BREAK IN TRANSCRIPT
REP. BART STUPAK (D), CHAIRMAN, HOUSE ENERGY AND COMMERCE SUBCOMMITTEE ON OVERSIGHT AND INVESTIGATIONS: I would like to comment that Mr. Melancon and Mr. Scalise are members of our committee. They also hosted us when we had the field hearing in New Orleans a few weeks ago, last week. And we had nine members go down, one of the largest field hearings we ever had. So you can see the interest in here.
I should also note that Ms. Jackson Lee is with us, not a member of the committee. She will not be allowed to ask questions, but we welcome her. And I know she's sat in on previous hearings we've had.
So, let's move on with our first witness.
Our first witness is Mr. Tony Hayward, who is the chief executive officer of BP PLC.
Mr. Hayward, it's the policy of this subcommittee to take all testimony under oath. Please be advised that you have a right under the rules of the House to be advised by counsel during your testimony.
Do you wish to represented by legal counsel?
I'm sorry. You're going to just have to press that button there, sir.
TONY HAYWARD, CEO, BP: I do not.
STUPAK: Do not.
OK. We also asked -- the committee asked if you would have a technical person with you so you could consult if we have some questions that you want to run by your technical person.
Do you have a technical person with you?
HAYWARD: I do.
STUPAK: Could you state his name and position for the record, please?
HAYWARD: Mike Zangy (ph), drilling engineer.
STUPAK: OK. During your testimony, any time if asked a question you want to consult with that individual, please let us know. We'll give you a moment to do so before you answer, but you'd be the only one who could answer the question.
Is that clear?
And, Mr. Hayward, I'm going to ask you to please rise, raise your right hand, and take the oath.
UNIDENTIFIED MALE: Do you swear or affirm the testimony you are about to give to be the truth, the whole truth, nothing but the truth, in the matter pending before this committee?
HAYWARD: I do.
STUPAK: Let the record reflect the witness answered in the affirmative. Mr. Hayward, you are now under oath. We would like to hear an opening statement from you. You may submit a longer statement if you wish, for the record.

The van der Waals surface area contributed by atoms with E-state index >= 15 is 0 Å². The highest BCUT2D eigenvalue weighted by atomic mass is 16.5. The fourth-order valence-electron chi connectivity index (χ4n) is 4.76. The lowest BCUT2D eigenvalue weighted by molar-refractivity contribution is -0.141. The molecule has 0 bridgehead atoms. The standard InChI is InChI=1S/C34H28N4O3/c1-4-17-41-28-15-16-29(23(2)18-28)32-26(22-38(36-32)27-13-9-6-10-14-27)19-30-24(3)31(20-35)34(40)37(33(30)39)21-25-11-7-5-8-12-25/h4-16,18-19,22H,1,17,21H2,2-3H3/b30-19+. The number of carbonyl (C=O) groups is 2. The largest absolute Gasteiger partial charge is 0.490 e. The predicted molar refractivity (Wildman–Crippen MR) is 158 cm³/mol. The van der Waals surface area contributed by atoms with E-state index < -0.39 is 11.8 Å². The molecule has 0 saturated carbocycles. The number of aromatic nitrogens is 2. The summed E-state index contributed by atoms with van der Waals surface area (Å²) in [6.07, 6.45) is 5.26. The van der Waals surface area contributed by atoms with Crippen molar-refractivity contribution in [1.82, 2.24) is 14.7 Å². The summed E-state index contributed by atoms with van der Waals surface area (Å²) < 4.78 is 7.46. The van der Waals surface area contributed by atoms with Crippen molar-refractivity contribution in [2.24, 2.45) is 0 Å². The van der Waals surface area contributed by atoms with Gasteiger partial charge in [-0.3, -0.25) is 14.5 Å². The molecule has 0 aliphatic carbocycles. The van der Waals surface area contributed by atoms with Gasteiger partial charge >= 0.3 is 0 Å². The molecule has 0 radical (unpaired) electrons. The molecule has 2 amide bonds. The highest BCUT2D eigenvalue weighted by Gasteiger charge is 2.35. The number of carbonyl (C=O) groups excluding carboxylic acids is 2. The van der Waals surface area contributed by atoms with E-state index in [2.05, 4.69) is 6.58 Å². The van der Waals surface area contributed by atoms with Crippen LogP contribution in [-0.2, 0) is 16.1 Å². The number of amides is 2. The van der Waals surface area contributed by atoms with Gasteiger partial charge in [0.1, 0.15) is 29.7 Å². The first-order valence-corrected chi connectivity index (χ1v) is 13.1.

But, if you would, please begin your opening statement. And let me, again, on behalf of all members of the committee, we appreciate your willingness to appear here today.
HAYWARD: Chairman Waxman, Chairman Stupak --
UNIDENTIFIED FEMALE: (INAUDIBLE)
Suspend, please, sir.
UNIDENTIFIED FEMALE: (INAUDIBLE)
STUPAK: Ma'am --
UNIDENTIFIED FEMALE: (INAUDIBLE)
KING: You are watching the back of the committee hearing room. Tony Hayward had just begun his opening statement. It was perhaps inevitable. We knew there were protesters in the room as the committee hearing was getting under way a little more than an hour ago.
We saw them holding signs. A woman with her hands darkened, as if with oil, raising them and shouting at Tony Hayward just as he began his opening statement.
Chairman Stupak suspended -- asked Mr. Hayward to suspend. And now you see Capitol Police and other committee staffers trying to escort the protesters out of the room.
Again, it was inevitable, perhaps, given the emotions on this issue. You see a large media contingent in there as well.
Once these protesters are escorted out of the room -- you see others still in the room with signs -- the hearing will get back under way. Tony Hayward will begin.
He was just words, seconds into his opening statement. Mr. Hayward will resume momentarily, and we will keep an eye out for further demonstrations.
You see the large hearing room here, and you see Mr. Hayward sitting alone in the middle of that table, surrounded -- he does have staff and attorneys with him.
The chairman, Bart Stupak.
STUPAK: Those viewers in our audience, emotions run high on this issue. But we have a hearing to conduct here. We're going to conduct our hearing. It's going to be done with proper decorum. Mr. Hayward, when you're ready, ,we are going to start the clock over.
You may begin.
HAYWARD: Chairman Waxman, Chairman Stupak, Ranking Member Barton, Ranking Member Burgess, members of the committee, I'm Tony Hayward, chief executive of BP.
The explosion and fire aboard the Deepwater Horizon and the resulting oil spill in the Gulf of Mexico --
UNIDENTIFIED MALE: Excuse me, Mr. Hayward. I'm going to ask you just to pull that up. Some of the members are having trouble hearing, probably over the clicking of the cameras. But we're having a little trouble hearing you. If you could just pull it a little closer.
HAYWARD: The explosion and fire on board the Deepwater Horizon and the resulting oil spill in the Gulf of Mexico never should have happened, and I'm deeply sorry that it did.
When I learned that 11 men had lost their lives, I was personally devastated. Three weeks ago, I attended a memorial service for those men, and it was a shattering moment.